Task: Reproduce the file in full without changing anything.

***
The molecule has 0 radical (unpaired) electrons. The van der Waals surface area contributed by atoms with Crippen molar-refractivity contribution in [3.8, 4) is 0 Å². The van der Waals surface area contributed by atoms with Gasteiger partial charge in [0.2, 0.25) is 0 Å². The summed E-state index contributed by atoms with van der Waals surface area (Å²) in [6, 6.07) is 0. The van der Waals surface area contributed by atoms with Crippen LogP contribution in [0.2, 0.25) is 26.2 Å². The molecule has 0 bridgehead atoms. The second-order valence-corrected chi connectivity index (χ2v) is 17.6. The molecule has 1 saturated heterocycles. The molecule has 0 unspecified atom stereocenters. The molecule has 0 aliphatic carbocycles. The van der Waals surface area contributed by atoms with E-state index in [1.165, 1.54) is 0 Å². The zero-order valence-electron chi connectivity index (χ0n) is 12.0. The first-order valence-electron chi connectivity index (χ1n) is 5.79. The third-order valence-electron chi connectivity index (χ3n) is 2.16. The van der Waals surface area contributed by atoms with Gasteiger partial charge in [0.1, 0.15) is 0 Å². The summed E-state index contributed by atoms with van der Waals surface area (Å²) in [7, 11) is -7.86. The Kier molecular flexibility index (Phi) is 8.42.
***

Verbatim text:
The molecule has 0 radical (unpaired) electrons. The van der Waals surface area contributed by atoms with Crippen molar-refractivity contribution in [3.8, 4) is 0 Å². The van der Waals surface area contributed by atoms with Gasteiger partial charge in [0.2, 0.25) is 0 Å². The summed E-state index contributed by atoms with van der Waals surface area (Å²) in [6, 6.07) is 0. The van der Waals surface area contributed by atoms with Crippen LogP contribution in [0.2, 0.25) is 26.2 Å². The molecule has 0 bridgehead atoms. The second-order valence-corrected chi connectivity index (χ2v) is 17.6. The molecule has 1 saturated heterocycles. The molecule has 0 unspecified atom stereocenters. The molecule has 0 aliphatic carbocycles. The van der Waals surface area contributed by atoms with E-state index in [1.165, 1.54) is 0 Å². The zero-order valence-electron chi connectivity index (χ0n) is 12.0. The first-order valence-electron chi connectivity index (χ1n) is 5.79. The third-order valence-electron chi connectivity index (χ3n) is 2.16. The van der Waals surface area contributed by atoms with Gasteiger partial charge in [0.1, 0.15) is 0 Å². The summed E-state index contributed by atoms with van der Waals surface area (Å²) in [7, 11) is -7.86. The Kier molecular flexibility index (Phi) is 8.42.